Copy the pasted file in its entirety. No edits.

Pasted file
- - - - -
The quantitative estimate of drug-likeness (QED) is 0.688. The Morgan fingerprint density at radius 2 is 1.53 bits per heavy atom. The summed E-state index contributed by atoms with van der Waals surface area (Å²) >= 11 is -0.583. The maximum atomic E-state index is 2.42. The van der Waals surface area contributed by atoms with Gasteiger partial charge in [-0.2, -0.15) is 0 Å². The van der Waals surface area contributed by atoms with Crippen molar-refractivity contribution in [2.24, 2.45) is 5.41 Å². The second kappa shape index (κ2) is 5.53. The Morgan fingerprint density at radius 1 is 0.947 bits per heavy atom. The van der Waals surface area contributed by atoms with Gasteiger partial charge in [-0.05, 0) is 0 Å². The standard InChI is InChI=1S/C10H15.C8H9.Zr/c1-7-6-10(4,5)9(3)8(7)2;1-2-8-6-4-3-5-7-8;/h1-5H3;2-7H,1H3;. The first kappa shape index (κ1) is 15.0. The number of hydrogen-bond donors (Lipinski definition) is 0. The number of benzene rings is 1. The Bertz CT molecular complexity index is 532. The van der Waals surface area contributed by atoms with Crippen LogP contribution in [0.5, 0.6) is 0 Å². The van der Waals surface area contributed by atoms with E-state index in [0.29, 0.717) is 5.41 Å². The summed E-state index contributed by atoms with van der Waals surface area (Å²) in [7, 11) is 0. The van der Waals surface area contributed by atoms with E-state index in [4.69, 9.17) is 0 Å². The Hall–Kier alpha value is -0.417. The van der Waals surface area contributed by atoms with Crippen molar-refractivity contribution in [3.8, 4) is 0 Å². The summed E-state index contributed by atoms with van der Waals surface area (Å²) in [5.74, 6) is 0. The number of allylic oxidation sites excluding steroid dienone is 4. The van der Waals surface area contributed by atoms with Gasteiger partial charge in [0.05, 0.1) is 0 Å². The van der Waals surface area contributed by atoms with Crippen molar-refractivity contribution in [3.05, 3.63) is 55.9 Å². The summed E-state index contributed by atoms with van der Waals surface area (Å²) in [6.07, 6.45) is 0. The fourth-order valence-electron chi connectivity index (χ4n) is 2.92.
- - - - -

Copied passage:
The quantitative estimate of drug-likeness (QED) is 0.688. The Morgan fingerprint density at radius 2 is 1.53 bits per heavy atom. The summed E-state index contributed by atoms with van der Waals surface area (Å²) >= 11 is -0.583. The maximum atomic E-state index is 2.42. The van der Waals surface area contributed by atoms with Gasteiger partial charge in [-0.2, -0.15) is 0 Å². The van der Waals surface area contributed by atoms with Crippen molar-refractivity contribution in [2.24, 2.45) is 5.41 Å². The second kappa shape index (κ2) is 5.53. The Morgan fingerprint density at radius 1 is 0.947 bits per heavy atom. The van der Waals surface area contributed by atoms with Gasteiger partial charge in [-0.05, 0) is 0 Å². The standard InChI is InChI=1S/C10H15.C8H9.Zr/c1-7-6-10(4,5)9(3)8(7)2;1-2-8-6-4-3-5-7-8;/h1-5H3;2-7H,1H3;. The first kappa shape index (κ1) is 15.0. The number of hydrogen-bond donors (Lipinski definition) is 0. The number of benzene rings is 1. The Bertz CT molecular complexity index is 532. The van der Waals surface area contributed by atoms with Crippen LogP contribution in [0.5, 0.6) is 0 Å². The van der Waals surface area contributed by atoms with E-state index in [0.29, 0.717) is 5.41 Å². The summed E-state index contributed by atoms with van der Waals surface area (Å²) in [7, 11) is 0. The van der Waals surface area contributed by atoms with E-state index in [4.69, 9.17) is 0 Å². The Hall–Kier alpha value is -0.417. The van der Waals surface area contributed by atoms with Crippen molar-refractivity contribution in [3.8, 4) is 0 Å². The summed E-state index contributed by atoms with van der Waals surface area (Å²) in [5.74, 6) is 0. The number of allylic oxidation sites excluding steroid dienone is 4. The van der Waals surface area contributed by atoms with Gasteiger partial charge in [0.05, 0.1) is 0 Å². The van der Waals surface area contributed by atoms with Crippen molar-refractivity contribution in [3.05, 3.63) is 55.9 Å². The summed E-state index contributed by atoms with van der Waals surface area (Å²) in [6.07, 6.45) is 0. The fourth-order valence-electron chi connectivity index (χ4n) is 2.92.